How Much Insurance Do You Need to Rebuild a Home?

There is not a standard amount of insurance coverage you need to ensure you’re able to rebuild your home. Each home is as unique as the individuals that dwell within it. The most important component to any homeowner’s policy is its replacement cost. The replacement cost coverage is the amount of money it would cost your insurance company to rebuild your home, from the ground up, in the event of a total loss. It’s important to note, replacement cost is not the same as market value and varies greatly from home to home. Depending on your geographic location, and the current market conditions, you may be shocked to find that the replacement cost of your home is either drastically less, or significantly more than the price you paid for it.

Replacement Cost Factors to Rebuild a Home

Replacement cost considers many, many factors: size, shape and age of the home are the most significant. Finishes and style of the home are also important: what types of flooring and countertops are used, is the foundation block or concrete, how many bedrooms, bathrooms, what is the size of each room, how many windows, doors, etc., are there any specialty features: mill-work, built-in units or custom work?  All these details are imperative to ensuring your home’s replacement cost is calculated accurately.

Your Home Replacement Cost and Your Insurance Policy

After all the details of your home are recorded, specialty replacement cost systems, such as the Douglas Residential Cost Guide, calculate the replacement cost based on the materials used, labour required and even geographic location. Labour/man hours to build a home in Toronto will be more costly than labour in a small rural Ontario community. Replacement cost tools also factor in market values and prices; as such, inflation is taken into consideration. Most insurance policies increase the home replacement cost on policies by a certain percentage every few years to account for inflation; that being said, it’s important to re-evaluate your home replacement cost every few years to ensure the value remains relevant.

It’s also important to speak with your insurance company when completing home renovations, improvements or upgrades. Anything that will add value to your home will need to be captured in your home’s replacement cost; thus, a recalculation will be required.

Ensuring You Have Adequate Coverage in The Event of a Total or Partial Loss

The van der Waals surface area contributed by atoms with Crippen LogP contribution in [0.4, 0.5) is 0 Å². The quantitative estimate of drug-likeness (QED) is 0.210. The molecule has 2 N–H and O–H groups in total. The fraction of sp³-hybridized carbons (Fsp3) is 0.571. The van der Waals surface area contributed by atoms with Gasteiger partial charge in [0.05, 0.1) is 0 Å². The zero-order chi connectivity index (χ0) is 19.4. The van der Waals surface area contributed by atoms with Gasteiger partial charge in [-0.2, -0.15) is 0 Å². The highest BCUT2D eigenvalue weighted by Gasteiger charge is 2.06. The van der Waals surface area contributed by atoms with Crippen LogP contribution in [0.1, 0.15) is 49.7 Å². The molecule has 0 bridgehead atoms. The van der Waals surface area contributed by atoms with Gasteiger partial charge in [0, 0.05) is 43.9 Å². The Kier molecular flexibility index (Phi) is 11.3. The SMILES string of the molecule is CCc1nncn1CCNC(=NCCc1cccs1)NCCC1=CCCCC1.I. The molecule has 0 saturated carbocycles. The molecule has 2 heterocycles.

Now that we’ve outlined the specifics of replacement cost to rebuild your home, the question still remains: How much insurance do you need to rebuild a home?

By calculating your home’s replacement cost, either with your insurance company, or utilizing a third-party calculator, such as the Douglas Residential Cost Guide, you can breathe a little easier knowing there are professional tools designed to ensure your home is covered accurately; however, it can still be a little daunting to put your faith into one system. It’s advisable to utilize a third-party valuation tool, in addition to your insurance company’s replacement cost tool, to compare the values and give you a better understanding of your home’s replacement value.

If you’re still uneasy and want extra assurance that your home will be covered in the event of a loss you can speak with your agent or broker about guaranteed replacement cost coverage.  Most homeowner’s policies are replacement cost policies, meaning your insurance company agrees to rebuild your home, or repair any damage incurred, up to the amount of your policy’s listed replacement cost. However, replacement caps out once the stated replacement cost has been reached.

A Guaranteed Replacement Policy

A guaranteed replacement cost policy states that your insurance company will repair or replace your home to put you in the same position you were in prior to the loss, even if the cost is over and above your policy’s stated replacement cost. Of course, there are stipulations: you cannot simply use the opportunity to rebuild your home with upgraded features, or add additional square-footage, etc. and think there will be coverage in place for these improvements due to your guaranteed replacement policy.

A guaranteed replacement policy states that your insurance company will put you back in the same position you were in prior to the loss. This means, the same finishes and square footage, not improvements. Coverage will cap out if a homeowner decides to implement improvements during the rebuild process. It’s also worth noting that some companies limit their guaranteed replacement cost policies to 110% of the replacement cost value. In some cases, with some companies, homes built prior to a specific year may not be eligible for a guaranteed replacement cost policy. It’s important to discuss your home’s replacement cost and your policy options with your agent or broker to understand what coverage options are not only available for you but are best for your home and your family.

Armed with your home’s calculated replacement cost and the proper knowledge of the various coverage options, you can take comfort in knowing that your home and your family are properly protected. Consult the Douglas Residential Cost Guide to properly estimate the replacement cost of your home.